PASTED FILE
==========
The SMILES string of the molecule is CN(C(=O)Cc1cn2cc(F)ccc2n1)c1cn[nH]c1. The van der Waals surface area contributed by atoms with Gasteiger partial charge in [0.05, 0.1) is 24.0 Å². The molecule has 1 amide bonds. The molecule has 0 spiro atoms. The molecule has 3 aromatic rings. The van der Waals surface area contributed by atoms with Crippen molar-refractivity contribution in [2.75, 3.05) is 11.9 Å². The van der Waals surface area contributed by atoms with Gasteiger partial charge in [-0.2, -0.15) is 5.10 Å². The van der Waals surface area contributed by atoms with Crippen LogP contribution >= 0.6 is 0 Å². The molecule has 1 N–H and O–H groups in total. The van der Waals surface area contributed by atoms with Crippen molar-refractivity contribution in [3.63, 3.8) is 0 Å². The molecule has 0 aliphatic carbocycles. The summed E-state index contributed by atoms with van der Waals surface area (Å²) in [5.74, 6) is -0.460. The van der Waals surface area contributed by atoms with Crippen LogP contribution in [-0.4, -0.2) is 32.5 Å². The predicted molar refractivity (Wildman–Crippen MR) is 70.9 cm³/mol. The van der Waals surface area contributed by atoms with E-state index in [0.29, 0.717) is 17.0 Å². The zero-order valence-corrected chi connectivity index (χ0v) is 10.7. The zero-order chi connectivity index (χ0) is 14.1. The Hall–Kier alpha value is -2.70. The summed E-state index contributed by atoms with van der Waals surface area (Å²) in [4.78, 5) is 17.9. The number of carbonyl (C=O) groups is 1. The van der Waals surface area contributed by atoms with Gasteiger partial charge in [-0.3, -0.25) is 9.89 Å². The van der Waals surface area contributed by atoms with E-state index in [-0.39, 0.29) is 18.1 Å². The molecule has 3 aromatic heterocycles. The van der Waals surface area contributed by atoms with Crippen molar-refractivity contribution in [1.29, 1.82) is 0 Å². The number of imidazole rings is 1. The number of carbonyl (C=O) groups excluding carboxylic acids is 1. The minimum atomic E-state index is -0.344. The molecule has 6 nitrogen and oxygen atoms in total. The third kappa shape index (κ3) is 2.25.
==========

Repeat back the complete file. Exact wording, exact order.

The SMILES string of the molecule is CN(C(=O)Cc1cn2cc(F)ccc2n1)c1cn[nH]c1. The van der Waals surface area contributed by atoms with Gasteiger partial charge in [0.05, 0.1) is 24.0 Å². The molecule has 1 amide bonds. The molecule has 0 spiro atoms. The molecule has 3 aromatic rings. The van der Waals surface area contributed by atoms with Crippen molar-refractivity contribution in [2.75, 3.05) is 11.9 Å². The van der Waals surface area contributed by atoms with Gasteiger partial charge in [-0.2, -0.15) is 5.10 Å². The van der Waals surface area contributed by atoms with Crippen LogP contribution >= 0.6 is 0 Å². The molecule has 1 N–H and O–H groups in total. The van der Waals surface area contributed by atoms with Crippen molar-refractivity contribution in [3.63, 3.8) is 0 Å². The molecule has 0 aliphatic carbocycles. The summed E-state index contributed by atoms with van der Waals surface area (Å²) in [5.74, 6) is -0.460. The van der Waals surface area contributed by atoms with Crippen LogP contribution in [-0.4, -0.2) is 32.5 Å². The predicted molar refractivity (Wildman–Crippen MR) is 70.9 cm³/mol. The van der Waals surface area contributed by atoms with E-state index in [0.29, 0.717) is 17.0 Å². The zero-order valence-corrected chi connectivity index (χ0v) is 10.7. The zero-order chi connectivity index (χ0) is 14.1. The Hall–Kier alpha value is -2.70. The summed E-state index contributed by atoms with van der Waals surface area (Å²) in [4.78, 5) is 17.9. The number of carbonyl (C=O) groups is 1. The van der Waals surface area contributed by atoms with Gasteiger partial charge in [-0.3, -0.25) is 9.89 Å². The van der Waals surface area contributed by atoms with E-state index in [-0.39, 0.29) is 18.1 Å². The molecule has 3 aromatic heterocycles. The van der Waals surface area contributed by atoms with Crippen molar-refractivity contribution in [1.29, 1.82) is 0 Å². The number of imidazole rings is 1. The number of carbonyl (C=O) groups excluding carboxylic acids is 1. The minimum atomic E-state index is -0.344. The molecule has 6 nitrogen and oxygen atoms in total. The third kappa shape index (κ3) is 2.25.